POSTED on November 8, 2017
55 out of 734 high-ranking government officials passed this exam. The passing percentage was 7.5. I passed it.
You can pass your licensure exams. Just put in the hard work from the very first day you enter college until the very last day before the date of the licensure exam.
The key is to study and review for 6 hours every day in addition to your class hours.
You can do it.
In 1995 I took up the Career Service Executive Eligibility Examination (CSEE), the third level eligibility which the Civil Service Commission administers to government employees with the Salary Grade of 22 or higher. The eligibility will entitle the holder to the appointment of Director up to the level of Undersecretary. I did not really have much idea about the nature of this examination. I cannot remember where I got the information but somebody told me to get a reviewer on the Scholastic Achievement Test or SAT. When I got a copy of the reviewer for myself I started reviewing. I made it a point to review for at least 6 hours every day for almost 8 months before the examination date.
I did not have any inkling on how tough the exam would be. It was multiple choice with interlinked questions, meaning, that one question is a continuation of the previous. There were 200 items in the exam, to be answered in 3 hours or 180 minutes so the examinees must answer each item in less than one minute each.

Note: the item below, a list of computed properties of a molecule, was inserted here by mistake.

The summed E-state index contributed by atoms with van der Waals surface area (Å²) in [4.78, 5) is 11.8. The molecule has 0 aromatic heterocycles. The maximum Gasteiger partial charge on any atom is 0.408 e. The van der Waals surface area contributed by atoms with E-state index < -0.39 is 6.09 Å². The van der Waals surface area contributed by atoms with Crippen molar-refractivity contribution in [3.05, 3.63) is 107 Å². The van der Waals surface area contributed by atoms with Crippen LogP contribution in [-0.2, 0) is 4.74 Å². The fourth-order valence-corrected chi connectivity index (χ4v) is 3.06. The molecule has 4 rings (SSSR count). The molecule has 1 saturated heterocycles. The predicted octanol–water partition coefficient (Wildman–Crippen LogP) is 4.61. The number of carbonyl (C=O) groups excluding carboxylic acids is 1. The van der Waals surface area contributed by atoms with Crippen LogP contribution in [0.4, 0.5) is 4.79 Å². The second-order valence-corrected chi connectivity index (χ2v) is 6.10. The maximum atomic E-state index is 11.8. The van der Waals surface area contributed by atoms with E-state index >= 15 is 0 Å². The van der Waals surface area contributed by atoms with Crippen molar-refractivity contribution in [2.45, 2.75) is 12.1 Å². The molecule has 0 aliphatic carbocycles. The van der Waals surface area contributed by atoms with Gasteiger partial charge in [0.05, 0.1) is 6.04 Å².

During the last 30 minutes, Data Analysis appeared in the test booklet. This portion requires the examinees to analyze statistical and mathematical data. No calculators were allowed.
After less than 3 hours, I finished the exam, exhausted. I was so tired I did not know how I drove home in my car. Upon reaching home I did not eat lunch anymore and slept until it was night.
This is when I realized that my self-imposed training and review of 6 hours per day strengthened my ability to endure hours of analyzing the questions in the exam.
Yesterday I called Dr. Julius Meneses, CED Dean, and Dr. Salve Pachejo, VPAA, to the office. I told them it is not enough that we administer the review classes to our graduating students in the CED. I asked them to aim for greater success. I told them they should help these students pass the Licensure Examination for Teachers. I told them this is our mission, to give these students the opportunity to have a bright future, and passing the LET after 4 years of study should be the best way to achieve the aim. I asked them to motivate their students to study for 6 hours every day until the day of the exam.
6 hours every day.
How can I study more than 6 hours a day without losing concentration? https://www.quora.com/How-can-I-study-more-than-6-hours-a-day-without-losing-concentration
Many students complain that they just can’t concentrate, and that minds race from one thing to another and their thoughts are all over the place – except on their studies.